1987 AJHSME Problems/Problem 25

Problem

Ten balls numbered $1$ to $10$ are in a jar. Jack reaches into the jar and randomly removes one of the balls. Then Jill reaches into the jar and randomly removes a different ball. The probability that the sum of the two numbers on the balls removed is even is

$\text{(A)}\ \frac{4}{9} \qquad \text{(B)}\ \frac{9}{19} \qquad \text{(C)}\ \frac{1}{2} \qquad \text{(D)}\ \frac{10}{19} \qquad \text{(E)}\ \frac{5}{9}$

Solution 1

For the sum of the two numbers removed to be even, they must be of the same parity. There are five even values and five odd values.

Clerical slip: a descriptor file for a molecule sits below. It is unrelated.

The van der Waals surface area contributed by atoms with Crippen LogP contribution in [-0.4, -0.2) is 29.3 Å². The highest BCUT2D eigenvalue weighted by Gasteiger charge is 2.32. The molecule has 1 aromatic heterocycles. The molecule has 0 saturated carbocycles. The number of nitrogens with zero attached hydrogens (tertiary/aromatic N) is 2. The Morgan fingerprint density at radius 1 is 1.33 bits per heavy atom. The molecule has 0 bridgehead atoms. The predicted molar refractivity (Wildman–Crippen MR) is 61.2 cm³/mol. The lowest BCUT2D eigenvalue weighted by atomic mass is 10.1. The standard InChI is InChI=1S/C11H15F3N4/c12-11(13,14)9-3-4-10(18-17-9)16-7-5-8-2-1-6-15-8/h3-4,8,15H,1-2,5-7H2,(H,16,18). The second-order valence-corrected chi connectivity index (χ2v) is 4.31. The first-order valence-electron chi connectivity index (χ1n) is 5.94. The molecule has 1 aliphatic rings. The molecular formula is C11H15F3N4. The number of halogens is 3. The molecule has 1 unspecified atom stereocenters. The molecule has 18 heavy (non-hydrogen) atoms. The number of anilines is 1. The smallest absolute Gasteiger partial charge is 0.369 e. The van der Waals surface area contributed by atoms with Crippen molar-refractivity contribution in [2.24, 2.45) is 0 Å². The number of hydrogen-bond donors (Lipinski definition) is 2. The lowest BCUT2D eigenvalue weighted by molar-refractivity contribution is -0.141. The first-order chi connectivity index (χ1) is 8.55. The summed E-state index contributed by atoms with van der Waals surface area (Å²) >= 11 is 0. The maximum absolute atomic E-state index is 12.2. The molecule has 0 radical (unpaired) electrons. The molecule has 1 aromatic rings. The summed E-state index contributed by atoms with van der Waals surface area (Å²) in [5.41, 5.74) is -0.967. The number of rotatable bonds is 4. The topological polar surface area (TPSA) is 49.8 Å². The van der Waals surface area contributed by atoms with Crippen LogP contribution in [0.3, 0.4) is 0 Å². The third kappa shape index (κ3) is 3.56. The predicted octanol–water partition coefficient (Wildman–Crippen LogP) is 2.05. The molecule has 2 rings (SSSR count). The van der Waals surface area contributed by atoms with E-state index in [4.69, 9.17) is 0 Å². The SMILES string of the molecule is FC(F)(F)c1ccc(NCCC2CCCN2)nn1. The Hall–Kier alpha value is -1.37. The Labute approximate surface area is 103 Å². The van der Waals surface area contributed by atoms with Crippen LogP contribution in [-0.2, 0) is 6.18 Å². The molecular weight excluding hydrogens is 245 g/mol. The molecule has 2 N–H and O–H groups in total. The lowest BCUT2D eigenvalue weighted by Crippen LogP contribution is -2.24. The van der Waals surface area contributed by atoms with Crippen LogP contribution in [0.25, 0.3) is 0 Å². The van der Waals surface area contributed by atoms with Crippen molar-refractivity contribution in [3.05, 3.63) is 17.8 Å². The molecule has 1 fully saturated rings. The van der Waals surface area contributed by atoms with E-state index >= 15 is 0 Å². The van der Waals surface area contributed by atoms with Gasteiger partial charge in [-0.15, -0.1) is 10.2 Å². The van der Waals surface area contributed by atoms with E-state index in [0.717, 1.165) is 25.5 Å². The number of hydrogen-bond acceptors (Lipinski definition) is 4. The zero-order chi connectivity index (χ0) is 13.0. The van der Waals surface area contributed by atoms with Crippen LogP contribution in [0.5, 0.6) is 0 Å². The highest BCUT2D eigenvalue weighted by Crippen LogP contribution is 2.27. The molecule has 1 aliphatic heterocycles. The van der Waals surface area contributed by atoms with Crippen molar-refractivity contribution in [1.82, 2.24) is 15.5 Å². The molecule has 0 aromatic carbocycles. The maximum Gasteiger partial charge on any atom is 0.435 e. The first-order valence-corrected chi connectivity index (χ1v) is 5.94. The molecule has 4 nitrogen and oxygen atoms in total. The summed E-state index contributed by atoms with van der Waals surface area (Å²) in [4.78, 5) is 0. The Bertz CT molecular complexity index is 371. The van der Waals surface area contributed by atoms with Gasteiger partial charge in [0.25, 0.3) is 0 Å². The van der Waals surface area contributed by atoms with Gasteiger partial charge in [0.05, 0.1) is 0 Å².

No matter what Jack chooses, the number of numbers with the same parity is four. There are nine numbers total, so the probability Jill chooses a number with the same parity as Jack's is $\frac49$

$\boxed{\text{A}}$

Solution 2

We find that it is only possible for the sum to be even if the numbers added are both even or odd. We will get an odd number when we add an even and an odd. We can use complementary counting to help solve the problem. There are a total of $90$ possibilities since Jack can chose $10$ numbers and Jill can pick $9$. There are $50$ possibilities for the two numbers to be different since Jack can pick any of the $10$ numbers and Jill has to pick from $5$ numbers in the set with a different parity than the one that Jack picks. So the probability that the sum will be odd is $\frac{50}{90}=\frac{5}{9}$. Subtracting this by one gets the answer $\frac{4}{9}$

$\boxed{\text{A}}$

See Also

1987 AJHSME (ProblemsAnswer KeyResources)
Preceded by
Problem 24
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